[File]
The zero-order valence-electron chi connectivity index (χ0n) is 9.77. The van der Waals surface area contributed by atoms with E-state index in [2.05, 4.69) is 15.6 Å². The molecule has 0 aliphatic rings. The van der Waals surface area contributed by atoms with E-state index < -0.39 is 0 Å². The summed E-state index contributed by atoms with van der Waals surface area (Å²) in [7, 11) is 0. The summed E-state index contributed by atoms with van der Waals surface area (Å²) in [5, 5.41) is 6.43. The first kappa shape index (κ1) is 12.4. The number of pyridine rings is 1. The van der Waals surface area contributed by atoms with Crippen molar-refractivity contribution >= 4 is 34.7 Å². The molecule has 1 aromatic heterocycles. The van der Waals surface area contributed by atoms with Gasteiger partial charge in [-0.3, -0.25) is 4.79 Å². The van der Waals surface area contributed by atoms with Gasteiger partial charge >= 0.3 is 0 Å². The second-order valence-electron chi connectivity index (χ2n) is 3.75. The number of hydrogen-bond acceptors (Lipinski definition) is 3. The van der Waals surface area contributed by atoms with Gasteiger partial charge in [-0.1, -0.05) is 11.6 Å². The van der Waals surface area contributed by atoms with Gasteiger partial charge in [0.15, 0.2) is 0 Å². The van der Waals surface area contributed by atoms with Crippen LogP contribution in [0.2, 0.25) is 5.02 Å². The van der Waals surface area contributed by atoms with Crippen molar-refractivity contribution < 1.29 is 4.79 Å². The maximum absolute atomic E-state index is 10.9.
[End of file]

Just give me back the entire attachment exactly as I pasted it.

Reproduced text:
The zero-order valence-electron chi connectivity index (χ0n) is 9.77. The van der Waals surface area contributed by atoms with E-state index in [2.05, 4.69) is 15.6 Å². The molecule has 0 aliphatic rings. The van der Waals surface area contributed by atoms with E-state index < -0.39 is 0 Å². The summed E-state index contributed by atoms with van der Waals surface area (Å²) in [7, 11) is 0. The summed E-state index contributed by atoms with van der Waals surface area (Å²) in [5, 5.41) is 6.43. The first kappa shape index (κ1) is 12.4. The number of pyridine rings is 1. The van der Waals surface area contributed by atoms with Crippen molar-refractivity contribution >= 4 is 34.7 Å². The molecule has 1 aromatic heterocycles. The van der Waals surface area contributed by atoms with Gasteiger partial charge in [-0.3, -0.25) is 4.79 Å². The van der Waals surface area contributed by atoms with Gasteiger partial charge >= 0.3 is 0 Å². The second-order valence-electron chi connectivity index (χ2n) is 3.75. The number of hydrogen-bond acceptors (Lipinski definition) is 3. The van der Waals surface area contributed by atoms with Gasteiger partial charge in [-0.1, -0.05) is 11.6 Å². The van der Waals surface area contributed by atoms with Gasteiger partial charge in [0.15, 0.2) is 0 Å². The van der Waals surface area contributed by atoms with Crippen LogP contribution in [0.2, 0.25) is 5.02 Å². The van der Waals surface area contributed by atoms with Crippen molar-refractivity contribution < 1.29 is 4.79 Å². The maximum absolute atomic E-state index is 10.9.